|20. You may feel slight resistance as you advance along the nasal passage. Twist the tube slightly, apply downward pressure, and continue trying to advance the tube. If significant resistance is felt, remove the tube and allow the patient to rest before trying again in the other nostril.||It is common for the patient to feel discomfort, and this may be expressed with light coughing and gagging. More aggressive coughing and gagging may indicate that the tube has entered the airways, in which case you should withdraw the NG tube.|
|21. If there is difficulty in passing the NG tube, you may ask the patient to sip water slowly through a straw unless oral fluids are contraindicated. If oral fluids are not allowed, ask the patient to try dry swallowing while you advance the tube.||If patient continues to gag or cough, check that the tube is not coiled in the back of the mouth, using a tongue blade and a flashlight to check the back of the mouth. If tube is coiled, withdraw the tube until only the tip of the tube is seen in the back of the mouth. Then try advancing the tube again while patient tries to swallow.|
|22. Continue to advance NG tube until you reach the mark/tape you had placed for measurement.||This ensures accurate placement.|
|23. Temporarily anchor the tube to patient’s cheek with a piece of tape until you can check for correct placement.||This prevents displacement of the NG tube while checking placement.|
|24. Verify tube placement according to agency policy.
Colour-coded pH paper is usually used, as an initial and interim check, to confirm that acidic contents are present. Then an X-ray is taken to confirm placement prior to using NG tube for feeding.
|The contents aspirated from the tube should be acidic with a pH <5. If the pH is more than 6, it may indicate the presence of respiratory fluids or small bowel content, and the tube should be removed.|
|25. Once the tube placement has been confirmed, mark (with a permanent marker) and record the length of tubing extending from the nose to the outer end of the tube.||This aids in timely recognition and identification of tube displacement or migration.|
|26. Secure the tube to the patient’s gown with a safety pin, allowing enough tube length for comfortable head movement.||This keeps the NG tube in place.|
|27. Document the procedure according to agency policy, and report any unexpected findings to the appropriate health care provider.||Timely and accurate documentation promotes patient safety.|
|Data source: ATI, 2015a; BCIT, 2015c; Berman & Snyder, 2016|
Special considerations with NG tubes:
- Always assess correct placement of the NG tube prior to infusing any fluids or tube feeds as per agency policy. Check location of external markings on the tube and colour of the PH of fluid aspirated from the tube. Routine evaluation will ensure the correct placement of the tube and reduce the risk of aspiration. Do not instill air to test location of tube.
- Do not give the patient anything to eat or drink without knowing that the patient has passed a swallowing assessment.
- If changing the gown or repositioning the patient, take care not to pull on the NG tube. Remember to unpin the tube from the gown and repin the tube.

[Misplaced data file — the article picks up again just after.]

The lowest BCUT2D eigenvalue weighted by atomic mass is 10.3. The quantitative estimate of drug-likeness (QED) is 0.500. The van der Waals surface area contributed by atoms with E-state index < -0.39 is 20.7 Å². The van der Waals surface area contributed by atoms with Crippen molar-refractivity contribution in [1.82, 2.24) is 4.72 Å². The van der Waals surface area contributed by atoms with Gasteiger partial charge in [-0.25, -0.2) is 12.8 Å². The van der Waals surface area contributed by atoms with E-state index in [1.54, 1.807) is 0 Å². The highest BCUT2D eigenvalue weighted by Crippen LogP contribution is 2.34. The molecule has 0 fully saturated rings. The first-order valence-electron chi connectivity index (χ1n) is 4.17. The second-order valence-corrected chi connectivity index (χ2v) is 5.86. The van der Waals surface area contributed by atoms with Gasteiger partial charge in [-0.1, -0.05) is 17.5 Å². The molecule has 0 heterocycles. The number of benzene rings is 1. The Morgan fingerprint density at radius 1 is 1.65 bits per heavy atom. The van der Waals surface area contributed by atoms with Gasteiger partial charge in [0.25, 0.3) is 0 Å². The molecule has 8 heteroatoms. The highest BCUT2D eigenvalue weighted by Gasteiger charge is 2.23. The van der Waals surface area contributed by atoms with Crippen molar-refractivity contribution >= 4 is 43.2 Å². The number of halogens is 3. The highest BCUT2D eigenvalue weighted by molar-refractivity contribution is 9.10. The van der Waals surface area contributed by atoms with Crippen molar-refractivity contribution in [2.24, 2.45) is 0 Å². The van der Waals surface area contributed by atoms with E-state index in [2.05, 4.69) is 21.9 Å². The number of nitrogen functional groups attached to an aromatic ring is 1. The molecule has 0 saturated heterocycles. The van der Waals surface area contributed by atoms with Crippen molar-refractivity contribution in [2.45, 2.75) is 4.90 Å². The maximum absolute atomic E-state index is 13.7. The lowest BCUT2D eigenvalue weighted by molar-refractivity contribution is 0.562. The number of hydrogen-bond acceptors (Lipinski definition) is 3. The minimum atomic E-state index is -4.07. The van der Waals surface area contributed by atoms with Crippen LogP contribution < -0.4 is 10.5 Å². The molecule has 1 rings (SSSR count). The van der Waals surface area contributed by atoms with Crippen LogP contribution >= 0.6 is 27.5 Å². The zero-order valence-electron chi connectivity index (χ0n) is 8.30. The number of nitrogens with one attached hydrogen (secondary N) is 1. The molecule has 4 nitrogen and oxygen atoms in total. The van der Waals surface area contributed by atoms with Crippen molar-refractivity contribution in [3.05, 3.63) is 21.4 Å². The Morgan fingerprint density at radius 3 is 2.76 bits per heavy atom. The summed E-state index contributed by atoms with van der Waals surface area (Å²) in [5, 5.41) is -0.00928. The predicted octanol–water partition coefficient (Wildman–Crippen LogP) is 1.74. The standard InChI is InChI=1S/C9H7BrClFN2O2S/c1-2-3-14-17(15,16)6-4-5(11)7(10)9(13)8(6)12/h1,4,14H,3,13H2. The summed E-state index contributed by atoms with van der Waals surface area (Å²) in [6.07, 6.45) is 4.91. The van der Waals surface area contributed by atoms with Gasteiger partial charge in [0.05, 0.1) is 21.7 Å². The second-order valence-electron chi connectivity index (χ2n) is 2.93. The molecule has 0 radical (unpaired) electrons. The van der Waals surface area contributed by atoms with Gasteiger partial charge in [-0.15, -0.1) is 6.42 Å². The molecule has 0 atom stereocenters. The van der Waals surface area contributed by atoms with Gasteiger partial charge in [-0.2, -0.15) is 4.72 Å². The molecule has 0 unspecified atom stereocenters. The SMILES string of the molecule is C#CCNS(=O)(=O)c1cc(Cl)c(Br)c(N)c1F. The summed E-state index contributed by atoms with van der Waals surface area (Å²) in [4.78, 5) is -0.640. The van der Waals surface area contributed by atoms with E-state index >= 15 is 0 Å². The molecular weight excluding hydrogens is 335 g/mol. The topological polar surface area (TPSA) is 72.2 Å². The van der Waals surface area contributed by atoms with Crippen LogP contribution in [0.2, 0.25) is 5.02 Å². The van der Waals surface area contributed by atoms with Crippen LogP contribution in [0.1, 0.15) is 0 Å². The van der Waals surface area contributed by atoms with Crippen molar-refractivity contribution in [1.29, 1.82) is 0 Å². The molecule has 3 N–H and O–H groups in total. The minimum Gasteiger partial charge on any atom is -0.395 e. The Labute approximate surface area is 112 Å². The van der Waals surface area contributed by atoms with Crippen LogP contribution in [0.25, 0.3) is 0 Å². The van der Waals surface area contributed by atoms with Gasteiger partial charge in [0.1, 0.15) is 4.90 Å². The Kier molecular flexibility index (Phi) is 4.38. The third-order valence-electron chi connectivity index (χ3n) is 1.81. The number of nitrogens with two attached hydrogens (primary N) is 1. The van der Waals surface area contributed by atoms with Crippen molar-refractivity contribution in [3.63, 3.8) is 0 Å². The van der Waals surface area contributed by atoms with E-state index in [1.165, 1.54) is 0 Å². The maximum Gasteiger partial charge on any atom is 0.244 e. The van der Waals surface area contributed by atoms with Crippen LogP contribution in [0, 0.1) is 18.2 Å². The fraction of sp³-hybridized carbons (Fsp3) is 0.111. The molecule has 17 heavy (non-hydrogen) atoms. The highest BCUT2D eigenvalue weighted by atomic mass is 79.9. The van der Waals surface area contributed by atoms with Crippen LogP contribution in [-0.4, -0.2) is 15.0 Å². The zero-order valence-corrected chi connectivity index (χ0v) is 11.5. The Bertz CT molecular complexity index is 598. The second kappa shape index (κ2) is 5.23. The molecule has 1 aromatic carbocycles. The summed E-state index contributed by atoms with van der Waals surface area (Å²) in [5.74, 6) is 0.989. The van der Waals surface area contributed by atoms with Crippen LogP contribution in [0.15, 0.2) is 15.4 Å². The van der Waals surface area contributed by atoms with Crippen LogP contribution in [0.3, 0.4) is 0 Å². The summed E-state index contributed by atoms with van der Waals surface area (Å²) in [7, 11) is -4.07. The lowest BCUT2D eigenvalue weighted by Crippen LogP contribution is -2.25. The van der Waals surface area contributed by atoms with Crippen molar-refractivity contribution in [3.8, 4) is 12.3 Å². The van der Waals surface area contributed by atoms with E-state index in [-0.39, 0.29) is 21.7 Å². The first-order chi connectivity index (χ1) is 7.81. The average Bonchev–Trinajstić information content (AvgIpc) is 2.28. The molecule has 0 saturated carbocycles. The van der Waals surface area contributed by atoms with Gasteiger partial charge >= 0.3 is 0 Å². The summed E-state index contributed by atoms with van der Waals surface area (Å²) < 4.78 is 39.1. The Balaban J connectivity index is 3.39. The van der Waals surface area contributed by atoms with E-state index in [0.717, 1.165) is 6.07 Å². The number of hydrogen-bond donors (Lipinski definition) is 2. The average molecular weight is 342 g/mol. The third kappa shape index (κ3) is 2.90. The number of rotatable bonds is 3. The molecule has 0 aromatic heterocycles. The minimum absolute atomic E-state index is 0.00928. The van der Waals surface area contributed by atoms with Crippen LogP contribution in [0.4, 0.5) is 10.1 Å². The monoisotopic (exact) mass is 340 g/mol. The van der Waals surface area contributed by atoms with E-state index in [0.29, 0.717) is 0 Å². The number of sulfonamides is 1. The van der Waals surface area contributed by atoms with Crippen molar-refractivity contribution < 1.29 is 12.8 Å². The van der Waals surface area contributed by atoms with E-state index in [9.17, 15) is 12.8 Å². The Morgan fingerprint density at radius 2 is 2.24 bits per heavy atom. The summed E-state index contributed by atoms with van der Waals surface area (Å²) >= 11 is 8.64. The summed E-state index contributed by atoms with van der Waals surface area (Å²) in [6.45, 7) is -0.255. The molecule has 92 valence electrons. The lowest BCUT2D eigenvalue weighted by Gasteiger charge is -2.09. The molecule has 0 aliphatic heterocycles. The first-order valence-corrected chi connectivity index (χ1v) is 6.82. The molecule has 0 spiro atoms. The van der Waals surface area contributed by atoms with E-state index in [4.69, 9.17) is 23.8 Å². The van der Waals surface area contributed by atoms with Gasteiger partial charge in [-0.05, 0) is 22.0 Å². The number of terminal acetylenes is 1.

- If the NG tube falls out of the patient, it is not an emergency. But be sure to assess your patient. How are the ABCCS? Notify the RN in charge of the patient.
- A patient who appears to be in respiratory distress should be considered an emergency, and emergency procedures should be followed. Respiratory distress may present as coughing, choking, or reduced oxygen saturation.
Removing an NG Tube
An NG tube should be removed if it is no longer required. The process of removal is usually very quick. Prior to removing an NG tube, verify physician orders. If the NG tube was ordered to remove gastric content, the physician’s order may state to “trial” clamping the tube for a number of hours to see if the patient tolerates its removal. During the trial, the patient should not experience any nausea, vomiting, or abdominal distension.
To review how to remove an NG tube, refer to Checklist 79.
Disclaimer: Always review and follow your hospital policy regarding this specific skill.
|1. Verify health care provider’s orders to remove NG tube.||An order is required to remove an NG tube.|
|2. Collect supplies.||Supplies include waterproof pads, 20 ml syringe, tissues, non-sterile gloves, and garbage bag.|
|3. Verify patient using two identifiers. Explain procedure to patient and place patient in high Fowler’s position.||Follow agency policy for proper patient identification.|
|4. Perform hand hygiene. Place waterproof pad on patient’s chest.||This reduces the transmission of microorganisms.|
|5. Disconnect tube from feed if present.||This prevents risk of aspiration of tube feed.|
|6. Remove tape or securement device from nose.||This allows for the tube to be easily removed.|
|7. Unclip NG tube from patient’s gown.||This allows for tube to be easily removed.|
|8. Clear NG tube by inserting 10 to 20 ml of air into tube.||This prevents aspiration of tube feed falling out of tube.|
|9. Instruct patient to take a deep breath and hold it.||This prevents aspiration; holding the breath closes the glottis.|
|10. Kink the NG tube near the naris and gently pull out tube in a swift, steady motion, wrapping it in your hand as it is being pulled out. Dispose of tube in garbage bag.||This prevents any residual feed from flowing out of tube upon removal.
|11. Offer tissue or clean the nares for the patient and offer mouth care as required.||This clears the nares/nasal passages of any remaining secretions.|
|12. Remove gloves and place patient in a comfortable position. Assess patient’s level of comfort. Perform hand hygiene.||This promotes patient comfort and reduces the transmission of microorganisms.|
|13. Document procedure according to agency policy||Document removal of NG tube and patient response to the removal.|
|Data source: ATI, 2015a; BCIT, 2015b; Perry et al., 2014|
Critical Thinking Exercises
- You are inserting a nasogastric tube and the tube is not advancing. Explain your next steps, with rationale.
- Your patient has a nasogastric tube and is requesting water because her throat feels dry. Describe your next actions.